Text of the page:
Sunday, August 19, 2012


Tina, who works with me, called yesterday to say that her father had died. Just dropped in front of them all while they were in the yard. They'd done CPR and he'd been alive when they took him to the hospital, but Tina was calling at 10am, from the hospital, and he wasn't alive then. Later she texted me, around 5, and was only leaving the hospital then. I obsessed on that all day--on what had transpired to keep her at the hospital for seven hours after she knew he was dead. I calibrated it to Dad's death, Tom's death. (This is Tom, to the left, in the yard of his home in Ireland, a few weeks before that horrible day. Too young for a cane, but he'd rejected physical therapy after a hip replacement. Too young to be dead, too, but I'm starting to understand and even accept that endings just come when they do.) I didn't want to spend Saturday doing this--I had things to get done--but all day I clocked through the day Dad died, like a film in the VCR. Had I overlooked something that should have kept me with him for seven hours instead of one? Maybe Tina's family stayed with her father until he was ready to be moved to the funeral home. Maybe he didn't have to have an autopsy. Maybe they simply sat with him after he was dead longer than we did.... My God, did we leave too soon? Dad hated being alone--hated it more than anything. Nobody rushed us out: we just couldn't stand around him staring down at him any longer than we did.

I see how this goes for me now, when the facts of a death--so mundane, so common to us all--trigger the reel. I'm both dreading and anticipating the funeral: dreading the reality of Tina's loss; anticipating the excuse to visit with my own. (I lie when Liam asks from the other room, "Who are you talking to, Mom?" "Just myself," I tell him. I remember my mother saying the same to me when I was a child, and now I understand: she had an entire community of beloveds on the other side of the wall, and part of her went with them.)


So much has changed in life since I last posted here in 2009. New job, and new life in Georgia.  A horrible year last year--a real crusher. But we survived, and above obsession notwithstanding; we're solid again.

Sunday, November 22, 2009

Putting on the face

A friend's wife took a tumble outside her office in Manhattan. Hit the marbled sidewalk at Rock Plaza with her forehead, and came home with stitches through her eyebrow. A few days later, she sent him to the local drugstore to pick up this green pancake makeup that her doctor had told her would neutralize the purple of the bruise, so that when she put regular makeup over it, nobody would know she looked like a train wreck underneath. He goes to the drugstore and finds that there's actually a slot on the makeup wall for green pancake. And it's all sold out.

Ah, Westport.

Wednesday, October 14, 2009

By the pound

Food and fat--is there a more tedious topic??

I'm back on Weight Watchers--firmly on it. Nothing tempts me. Pangs of hunger comfort me. It's been a month now, and it's true that I feel better eating well. True that I have more energy. True that thin people live longer, and with two kids you'd think attaining longevity would be a very simple everyday priority. But the time will come, as it always does, when I stop losing--for weeks on end--and when that happens, this simple, clean engagement will be harder to maintain. I'll begin to feel as if I am pulling on a rope for every ounce I toss off, and that if I let go even for a second, the scale will fly back to its original spot. It will feel as if the body wants one thing, and I want another. So I will try to prod it--punish it--by exercising more and eating less. And less. Until one day I see stars in the shower, and I let go of the rope.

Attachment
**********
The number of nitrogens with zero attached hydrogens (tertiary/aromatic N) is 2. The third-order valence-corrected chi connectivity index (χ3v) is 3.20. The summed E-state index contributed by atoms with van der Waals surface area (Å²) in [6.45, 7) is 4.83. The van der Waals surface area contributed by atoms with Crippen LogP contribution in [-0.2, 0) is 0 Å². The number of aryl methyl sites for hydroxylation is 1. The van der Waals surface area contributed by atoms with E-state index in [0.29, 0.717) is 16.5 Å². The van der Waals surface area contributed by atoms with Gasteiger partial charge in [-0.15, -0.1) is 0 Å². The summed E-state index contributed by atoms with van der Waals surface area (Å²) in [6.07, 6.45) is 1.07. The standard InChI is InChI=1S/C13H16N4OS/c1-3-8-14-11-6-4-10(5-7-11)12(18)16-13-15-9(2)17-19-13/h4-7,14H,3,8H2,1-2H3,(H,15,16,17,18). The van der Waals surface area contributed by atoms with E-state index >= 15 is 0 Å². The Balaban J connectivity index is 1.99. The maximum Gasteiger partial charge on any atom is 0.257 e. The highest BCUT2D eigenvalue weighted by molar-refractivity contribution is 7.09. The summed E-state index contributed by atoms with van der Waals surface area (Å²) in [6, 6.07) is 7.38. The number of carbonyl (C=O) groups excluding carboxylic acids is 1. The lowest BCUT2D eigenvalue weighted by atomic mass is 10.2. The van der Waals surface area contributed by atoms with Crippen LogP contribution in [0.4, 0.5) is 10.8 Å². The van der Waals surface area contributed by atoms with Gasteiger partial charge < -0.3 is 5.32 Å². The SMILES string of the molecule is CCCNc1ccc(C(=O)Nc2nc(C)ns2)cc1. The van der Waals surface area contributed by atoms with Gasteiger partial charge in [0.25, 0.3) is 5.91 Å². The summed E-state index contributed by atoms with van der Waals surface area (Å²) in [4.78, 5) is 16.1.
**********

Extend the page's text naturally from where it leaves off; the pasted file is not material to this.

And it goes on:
A person gets tired of a cycle like this. Weight is such a public battle. You estimate the makeup of an overweight person a whole lot faster than you can a wife beater, or a pedophile. It's humiliating. And so pedestrian an issue to be the number one struggle of a life. But there you go. No body, no life.

I'm going to try love this time. Loving the body, as a favorite pair of jeans. Give it the time it needs, as a mother to a child. Let's see how that goes, when the clouds roll in.

Monday, August 31, 2009

Social contract

My brother lives a derailed life--derailed by his own hand, though I suppose you could trace it all back to some dysfunctions he suffered as a child. Dyslexia. Encopresis. I think people have suffered worse and still lived an honorable life. But we are not all the same.

Now he has five children, a trail of crimes he's never been nailed for, and a broken marriage. And so he has betaken himself and his children next door to my parents' house, and there they have been since June. His children are waiting on the road now for the school bus; they've been registered for schools--fantastic schools in a community my brother will never, ever be able to afford to live in off the sweat of his brow; they can only attend these schools if somebody else sustains them. Despite the story he's told my folks, all signs are that this is a visit without end.